A Couple Securement Questions For The Flatbedders On The Forum

Topic 5169 | Page 1

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Anthony M.'s Comment
member avatar

Whats up guys,

I've been "lurking" as you guys call it on here since April and I had a few questions I wanted to ask to I figured I'd finally make an account.

A little bit about me: I want to get into flatbed work and maybe eventually into a heavy-haul type of gig. Not sure though. The only thing I'm certain of is I want to do flatbed work. I am 24, originally from Queens, NY, and been in South Florida since 09 and I've been in the mortgage industry since i first came to Florida. Office work is not for me but in South Florida, office work is pretty much the only type of work where you will get paid decent money. As in not 10 or 11$ an hour. South Florida might also be the single worst place in the lower 48 to get hired on as a rookie driver for a flatbed company so I am planning on moving to Texas to an area just outside of Houston which will put me in a pretty good place I feel to get hired on somewhere. It's also where my wife's favorite sister moved to with her family so it will work out for both of us. I figure if i have to be OTR at least her family is nearby. Exxon is also moving their corporate offices to Houston very soon and will open up some 5-8k jobs which will hopefully work out for my wife as well. Consensus is that most rookie cdl holders will probably have to go OTR to get their start. There are the few exceptions I've seen on here but for the most part, it seems OTR is inevitable. Which is fine with me. I'm a go-getter and whatever it takes, I will do. Now with that being said I respect you OTR guys but I would much rather drive mon thru fri and have weekends home or maybe work my 14hr clock everyday but take my 10 hours at home or anything similar simply because i just rather sleep at home and see my wife everyday if even for 20 mins rather than sleep in the truck for weeks but with being off comes with the wheels not rolling which means no money and defeats the purpose at that point. So hopefully I can put my plan in motion. I'm shooting for moving to Texas in March of 2015 when my lease it up here in FL. Hopefully this time next year, i'll be behind the wheel!.good-luck-2.gif Went on kind of a rant just now lol sorry.gif

To my question which I direct at OldSchool, Pat M., Winetaster, and anyone else who might have knowledge on the subject of proper securement procedures:

My understanding is that a direct tie down means the chain goes from one side on the trailer, through the eye hole or whatever securement point there is and gets tied down back the the same side on the trailer with necessary binders, etc. Whereas, an In-direct is chain from one side, through the securement point and continuing through to the other side of the trailer where it is tied down. Assuming that is correct let me paint this picture and you guys tell me what you think.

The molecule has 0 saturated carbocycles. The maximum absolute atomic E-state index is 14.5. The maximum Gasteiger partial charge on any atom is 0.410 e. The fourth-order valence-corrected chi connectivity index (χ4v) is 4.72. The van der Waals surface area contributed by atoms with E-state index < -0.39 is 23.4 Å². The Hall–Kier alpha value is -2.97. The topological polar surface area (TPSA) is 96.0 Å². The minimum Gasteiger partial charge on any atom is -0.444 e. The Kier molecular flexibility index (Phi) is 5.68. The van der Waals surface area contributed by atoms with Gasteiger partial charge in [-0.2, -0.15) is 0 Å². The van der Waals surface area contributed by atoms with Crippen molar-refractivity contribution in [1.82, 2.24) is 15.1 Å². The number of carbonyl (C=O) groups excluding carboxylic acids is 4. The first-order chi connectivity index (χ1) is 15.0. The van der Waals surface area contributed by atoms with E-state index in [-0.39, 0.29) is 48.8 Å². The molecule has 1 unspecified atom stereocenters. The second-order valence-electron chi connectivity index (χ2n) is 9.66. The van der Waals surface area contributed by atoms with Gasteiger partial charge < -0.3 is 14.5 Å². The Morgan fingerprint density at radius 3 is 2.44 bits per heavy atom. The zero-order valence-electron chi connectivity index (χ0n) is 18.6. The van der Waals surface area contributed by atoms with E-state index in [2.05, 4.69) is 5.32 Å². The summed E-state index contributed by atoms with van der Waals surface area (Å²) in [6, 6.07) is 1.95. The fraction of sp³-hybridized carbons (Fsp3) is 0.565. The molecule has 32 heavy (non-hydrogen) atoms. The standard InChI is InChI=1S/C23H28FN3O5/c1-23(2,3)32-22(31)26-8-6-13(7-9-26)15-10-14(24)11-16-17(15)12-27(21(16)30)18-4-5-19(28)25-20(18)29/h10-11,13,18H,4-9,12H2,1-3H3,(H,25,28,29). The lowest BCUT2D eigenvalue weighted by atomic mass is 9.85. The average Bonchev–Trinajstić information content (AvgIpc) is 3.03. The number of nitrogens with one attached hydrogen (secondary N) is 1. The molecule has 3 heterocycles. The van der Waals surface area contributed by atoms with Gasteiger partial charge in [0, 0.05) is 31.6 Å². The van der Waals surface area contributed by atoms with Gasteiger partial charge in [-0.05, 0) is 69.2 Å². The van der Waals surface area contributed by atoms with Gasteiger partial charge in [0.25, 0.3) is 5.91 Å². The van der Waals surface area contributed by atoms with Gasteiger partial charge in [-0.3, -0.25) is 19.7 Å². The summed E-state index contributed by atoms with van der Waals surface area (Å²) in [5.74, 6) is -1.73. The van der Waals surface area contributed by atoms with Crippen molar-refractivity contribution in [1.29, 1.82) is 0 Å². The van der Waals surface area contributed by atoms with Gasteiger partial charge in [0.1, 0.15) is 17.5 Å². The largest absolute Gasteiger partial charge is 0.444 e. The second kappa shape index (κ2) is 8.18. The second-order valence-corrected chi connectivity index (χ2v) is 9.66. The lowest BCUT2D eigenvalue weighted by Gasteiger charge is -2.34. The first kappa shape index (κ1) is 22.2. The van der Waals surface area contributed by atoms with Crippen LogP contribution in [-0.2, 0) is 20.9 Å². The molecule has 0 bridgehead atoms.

A piece of equipment has two eye holes in the center front about 1.5-2ft above the deck. I take my chain, hook it to one side and run in through both eyes holes to the other side and hook it in respective stake pocket or to chain pocket or what have you. Now, in between the eye holes which are probably 1 ft apart, the chain is loose and hanging down. So I now take a binder and hook one end to the slack hanging in between the two eye holes and also hook a part of the chain down by where the chain itself is hooked into the stake pocket and I ratchet that tight. I repeat the process on the other side, with grabbing the remaining slack with one hook on the binder and grabbing a link down by where the chain is hooked in.

I now have a binder on each side of the same chain and there is still slack in the middle but its just useless excess chain. So my questions are this. Is it ok to put two binders on the same chain rather than having one binder per chain? The way I look at it, is by putting the two binders the chain is isolated and being pulled in each respective direction thus, to me, making it a direct tie down on each side and halving the WLL. Is that correct? Is this a normal practice? or should you use 1 binder per chain?

Also, will the DOT get ****ed for having loose chain laying on the middle of the deck even though it isn't long enough to comes of the sides or hit anything?

I know the books and reading materials might say one thing, but i've found that real life experience differs almost entirely of what you learn in the books on any subject really. Books give you the initial knowledge needed but hands-on real world "doing" get you the real knowledge and tricks of the the trade. So yea i was just wondering what you guys though. I appreciate any insight you can give. Thanks

CDL:

Commercial Driver's License (CDL)

A CDL is required to drive any of the following vehicles: